Although I think birds are best shown while in flight, most of my shots tend to show them floating in water or sitting on a branch because that’s how you usually see them and, equally important, because the light here in the Pacific Northwest often doesn’t allow good action shots. If you push the ISO up high enough to freeze the bird in flight, the grain is awful, not to mention the problem of getting the correct exposure of the bird when you’re shooting against the sky. Nevertheless, when it gets as sunny as it has been around here the last two weeks I crank up the shutter speed and try to get as many action shots as I can.
A highlight of a recent trip to Theler Wetlands was watching a pair of Red-Tailed Hawks that appeared to be courting, spiraling up, then diving past each other.
Unfortunately, they did this with the sun directly behind them, making it impossible to capture their spectacular dives in any detail.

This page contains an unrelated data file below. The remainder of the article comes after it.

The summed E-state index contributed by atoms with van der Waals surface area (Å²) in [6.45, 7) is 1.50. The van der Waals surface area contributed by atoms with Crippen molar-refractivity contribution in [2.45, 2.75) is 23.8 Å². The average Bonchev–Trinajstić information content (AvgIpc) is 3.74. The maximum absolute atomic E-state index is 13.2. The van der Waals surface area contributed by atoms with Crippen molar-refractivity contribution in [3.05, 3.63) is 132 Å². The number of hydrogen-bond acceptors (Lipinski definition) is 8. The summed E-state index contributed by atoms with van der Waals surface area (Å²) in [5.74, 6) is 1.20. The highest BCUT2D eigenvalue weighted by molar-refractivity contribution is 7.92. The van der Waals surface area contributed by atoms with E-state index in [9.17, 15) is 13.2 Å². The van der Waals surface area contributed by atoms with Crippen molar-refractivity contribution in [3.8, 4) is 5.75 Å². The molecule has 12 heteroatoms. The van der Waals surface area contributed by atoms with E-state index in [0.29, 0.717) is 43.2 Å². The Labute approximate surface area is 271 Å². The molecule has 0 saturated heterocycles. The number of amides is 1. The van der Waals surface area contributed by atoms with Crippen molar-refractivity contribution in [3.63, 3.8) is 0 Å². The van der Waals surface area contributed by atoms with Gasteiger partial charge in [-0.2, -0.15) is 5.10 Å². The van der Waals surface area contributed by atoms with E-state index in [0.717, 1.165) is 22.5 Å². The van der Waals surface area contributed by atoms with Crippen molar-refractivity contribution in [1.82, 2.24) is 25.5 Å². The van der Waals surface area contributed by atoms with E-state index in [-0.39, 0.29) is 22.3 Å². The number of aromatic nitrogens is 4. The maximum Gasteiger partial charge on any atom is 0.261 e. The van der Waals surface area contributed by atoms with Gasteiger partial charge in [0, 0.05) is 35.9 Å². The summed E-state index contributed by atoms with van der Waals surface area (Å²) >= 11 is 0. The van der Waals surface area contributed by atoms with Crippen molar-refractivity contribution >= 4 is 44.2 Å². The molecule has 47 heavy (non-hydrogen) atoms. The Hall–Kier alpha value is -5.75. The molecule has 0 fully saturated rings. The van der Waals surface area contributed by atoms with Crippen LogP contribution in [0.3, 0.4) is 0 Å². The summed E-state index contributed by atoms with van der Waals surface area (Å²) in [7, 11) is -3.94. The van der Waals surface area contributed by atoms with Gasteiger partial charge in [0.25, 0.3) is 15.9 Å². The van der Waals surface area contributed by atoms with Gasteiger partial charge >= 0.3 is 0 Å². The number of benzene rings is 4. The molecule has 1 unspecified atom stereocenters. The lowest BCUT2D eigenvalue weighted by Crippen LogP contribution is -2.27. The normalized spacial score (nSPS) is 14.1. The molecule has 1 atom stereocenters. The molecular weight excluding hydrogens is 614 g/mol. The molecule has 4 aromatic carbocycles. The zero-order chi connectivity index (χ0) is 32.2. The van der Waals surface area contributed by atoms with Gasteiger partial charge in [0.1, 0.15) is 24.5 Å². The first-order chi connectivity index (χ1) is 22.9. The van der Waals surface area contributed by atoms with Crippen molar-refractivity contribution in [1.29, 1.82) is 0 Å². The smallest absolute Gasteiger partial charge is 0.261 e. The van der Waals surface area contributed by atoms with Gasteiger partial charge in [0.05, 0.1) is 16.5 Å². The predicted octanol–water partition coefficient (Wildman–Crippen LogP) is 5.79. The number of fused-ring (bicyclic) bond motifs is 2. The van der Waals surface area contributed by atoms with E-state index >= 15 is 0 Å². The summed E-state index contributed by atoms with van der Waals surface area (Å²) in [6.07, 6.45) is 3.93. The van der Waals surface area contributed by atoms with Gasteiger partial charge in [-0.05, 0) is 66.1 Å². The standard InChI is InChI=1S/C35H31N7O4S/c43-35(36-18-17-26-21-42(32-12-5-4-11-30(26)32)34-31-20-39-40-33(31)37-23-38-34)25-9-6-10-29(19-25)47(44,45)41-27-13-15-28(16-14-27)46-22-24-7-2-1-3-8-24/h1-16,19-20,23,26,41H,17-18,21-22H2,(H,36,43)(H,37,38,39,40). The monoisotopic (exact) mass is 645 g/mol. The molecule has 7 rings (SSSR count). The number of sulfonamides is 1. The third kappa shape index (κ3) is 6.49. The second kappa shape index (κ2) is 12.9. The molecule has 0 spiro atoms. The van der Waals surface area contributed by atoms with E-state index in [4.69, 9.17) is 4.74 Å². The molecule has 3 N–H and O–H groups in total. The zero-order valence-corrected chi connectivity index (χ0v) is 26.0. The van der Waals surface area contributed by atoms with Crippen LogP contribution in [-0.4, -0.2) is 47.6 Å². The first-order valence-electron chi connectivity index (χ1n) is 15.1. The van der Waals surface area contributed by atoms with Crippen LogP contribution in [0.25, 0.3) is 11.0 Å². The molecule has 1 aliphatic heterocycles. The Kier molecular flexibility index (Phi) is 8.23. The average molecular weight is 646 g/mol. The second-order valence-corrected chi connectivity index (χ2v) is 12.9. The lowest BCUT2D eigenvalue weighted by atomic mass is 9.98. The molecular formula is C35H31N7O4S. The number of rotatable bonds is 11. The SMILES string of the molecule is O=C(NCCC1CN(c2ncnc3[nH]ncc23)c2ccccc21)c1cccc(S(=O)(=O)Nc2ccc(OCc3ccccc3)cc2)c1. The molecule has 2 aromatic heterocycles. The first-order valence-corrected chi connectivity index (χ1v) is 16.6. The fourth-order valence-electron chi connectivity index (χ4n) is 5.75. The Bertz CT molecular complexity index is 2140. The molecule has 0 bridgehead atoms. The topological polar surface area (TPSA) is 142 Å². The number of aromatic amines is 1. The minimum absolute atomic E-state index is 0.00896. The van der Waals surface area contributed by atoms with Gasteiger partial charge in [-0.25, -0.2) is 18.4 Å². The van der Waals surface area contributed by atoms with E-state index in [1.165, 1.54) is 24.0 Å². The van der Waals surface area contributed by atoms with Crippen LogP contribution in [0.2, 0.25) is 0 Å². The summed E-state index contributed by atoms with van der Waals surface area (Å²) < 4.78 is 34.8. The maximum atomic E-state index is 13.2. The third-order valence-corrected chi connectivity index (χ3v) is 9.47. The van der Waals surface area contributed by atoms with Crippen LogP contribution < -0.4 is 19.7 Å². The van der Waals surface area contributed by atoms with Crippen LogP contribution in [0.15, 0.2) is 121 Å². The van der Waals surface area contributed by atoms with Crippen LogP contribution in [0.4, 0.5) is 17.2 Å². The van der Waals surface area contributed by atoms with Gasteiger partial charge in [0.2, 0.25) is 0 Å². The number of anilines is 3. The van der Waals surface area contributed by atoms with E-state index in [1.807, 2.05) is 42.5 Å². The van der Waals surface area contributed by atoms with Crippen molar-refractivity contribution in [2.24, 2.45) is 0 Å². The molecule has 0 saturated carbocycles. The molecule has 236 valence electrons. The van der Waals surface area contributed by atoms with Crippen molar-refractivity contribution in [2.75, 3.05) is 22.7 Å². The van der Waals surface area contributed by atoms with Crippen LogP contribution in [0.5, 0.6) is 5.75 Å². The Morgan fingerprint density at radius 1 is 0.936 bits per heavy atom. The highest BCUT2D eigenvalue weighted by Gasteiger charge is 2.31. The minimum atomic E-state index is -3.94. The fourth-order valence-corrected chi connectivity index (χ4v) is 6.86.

Luckily, this pair of Canada Geese were more accommodating,
flying directly in front of us with the sun coming over my shoulder, as did this flock of male and female Common Mergansers
that came roaring up the river.
The next day I was at the Nisqually National Wildlife Refuge by the pond taking pictures of a female Hooded Merganser in shaded pond when she bolted.
Because I was panning with her, parts of the picture are clear while other parts are blurred. It’s amazing to me that the drops of water are quite sharp while the wing tips are blurred. Of course, most of the picture is actually clearer than I saw it with my own eyes. Personally, I think the blurriness is an asset, emphasizing the bird’s speed.
Later in the day, I caught this shot of an Osprey hovering above McAllister Creek.
It’s not quite as thrilling as a shot of an osprey catching a fish, but I love seeing birds hover like this.